Why not have the Iraqis vote on whether US forces should stay or leave?
This is a question I’ve been kicking around for quite some time. I know I’ve posted it on other sites in the past (possibly years ago) , but my searching for a link came up empty. I know that I’m not the only one who has proposed this, though. In fact, during the search for my own comments, I discovered that this concept has been put forth my members of both the left and the right. The most recent time I heard it somewhere other than my own head was when Dennis Prager said it on the radio a little while ago. In light of all the talk about the report on those Iraqi “benchmarks”, I thought this would make an excellent topic for debate on my blog, so here goes…
Consider all the hyping that Bush and the gang has done on the “historic” elections that sent “millions of Iraqis” to the ballots as a sign that the vast majority of them embrace freedom and democracy. Well, I think it may be time for another one of those “historic” moments. But unlike Jonah Goldberg, I think either outcome would be a winning scenario.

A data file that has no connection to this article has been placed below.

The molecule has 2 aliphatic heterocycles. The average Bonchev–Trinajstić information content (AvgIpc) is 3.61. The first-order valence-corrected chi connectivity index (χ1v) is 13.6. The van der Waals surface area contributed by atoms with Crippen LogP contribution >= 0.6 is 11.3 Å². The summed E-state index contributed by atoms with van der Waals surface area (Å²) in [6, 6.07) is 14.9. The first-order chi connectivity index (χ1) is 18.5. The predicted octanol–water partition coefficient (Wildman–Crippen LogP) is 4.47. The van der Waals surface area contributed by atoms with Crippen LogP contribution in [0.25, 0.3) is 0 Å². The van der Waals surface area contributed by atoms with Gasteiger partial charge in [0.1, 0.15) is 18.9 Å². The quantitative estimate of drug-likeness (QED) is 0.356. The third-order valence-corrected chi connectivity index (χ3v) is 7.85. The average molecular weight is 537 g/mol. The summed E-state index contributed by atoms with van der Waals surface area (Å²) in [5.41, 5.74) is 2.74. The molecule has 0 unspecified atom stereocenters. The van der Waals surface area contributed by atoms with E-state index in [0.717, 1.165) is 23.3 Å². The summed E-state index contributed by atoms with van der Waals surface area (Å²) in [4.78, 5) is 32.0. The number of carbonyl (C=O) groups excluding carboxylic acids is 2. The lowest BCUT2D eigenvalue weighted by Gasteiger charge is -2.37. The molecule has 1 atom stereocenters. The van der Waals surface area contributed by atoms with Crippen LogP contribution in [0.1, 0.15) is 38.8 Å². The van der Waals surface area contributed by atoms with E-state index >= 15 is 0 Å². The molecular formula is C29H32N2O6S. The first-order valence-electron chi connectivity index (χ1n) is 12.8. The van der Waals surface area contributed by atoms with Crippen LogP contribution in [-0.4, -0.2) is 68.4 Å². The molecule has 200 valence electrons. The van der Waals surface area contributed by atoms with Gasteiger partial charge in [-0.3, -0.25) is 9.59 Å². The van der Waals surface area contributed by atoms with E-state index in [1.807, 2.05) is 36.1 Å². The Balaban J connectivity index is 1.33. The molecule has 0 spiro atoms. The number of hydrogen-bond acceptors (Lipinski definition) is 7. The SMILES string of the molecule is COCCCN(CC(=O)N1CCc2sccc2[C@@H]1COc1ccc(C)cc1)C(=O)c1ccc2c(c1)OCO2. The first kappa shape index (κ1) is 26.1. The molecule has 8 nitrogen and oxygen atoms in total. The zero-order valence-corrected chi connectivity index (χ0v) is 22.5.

If the Iraqis say “leave”, we win. Or, more accurately, we don’t “lose”. All the talk about victory and defeat would be cast aside, since our leaving would be dictated by a vote rather than something that happened on the battlefield. In other words, democracy wins, not al Qaeda. It’s certainly a better way to end the occupation than cutting off funding or just pulling out under political pressure. It would also silence those in the Middle East (or elsewhere) who claim we invaded for oil or as an assault on Islam, as well as anyone who wanted to blame us for the consequences of the pullout. Our troops can come home with dignity knowing that Saddam is dead, the WMD threat is gone, and they’ve helped the Iraqi people to the best of their abilities. Americans at home will be glad to see them back.
If the Iraqis say “stay”, we win. Overnight, we’ll find ourselves armed with a renewed sense of legitimacy in the eyes of ordinary Americans, our troops, the Iraqis, and the world. It would also marginalize and frustrate the insurgency, as they would now be faced with the realization that they are the unwanted ones (something that in and of itself may bring the conflict to an end sooner). In Washington, the war could no longer be used as a political punching bag, and probably mend some of the divisions that have opened over this whole thing.
Of course, there are those who would look at the outcome in a political context here domestically (good for the Dems, bad for the Repubs, etc.), but if we can get past that it’s kind of hard to find downsides in this idea, at least from a purely idealist standpoint. There are probably elements or considerations that I’m not thinking of, however, so I encourage readers to voice your opinion on this.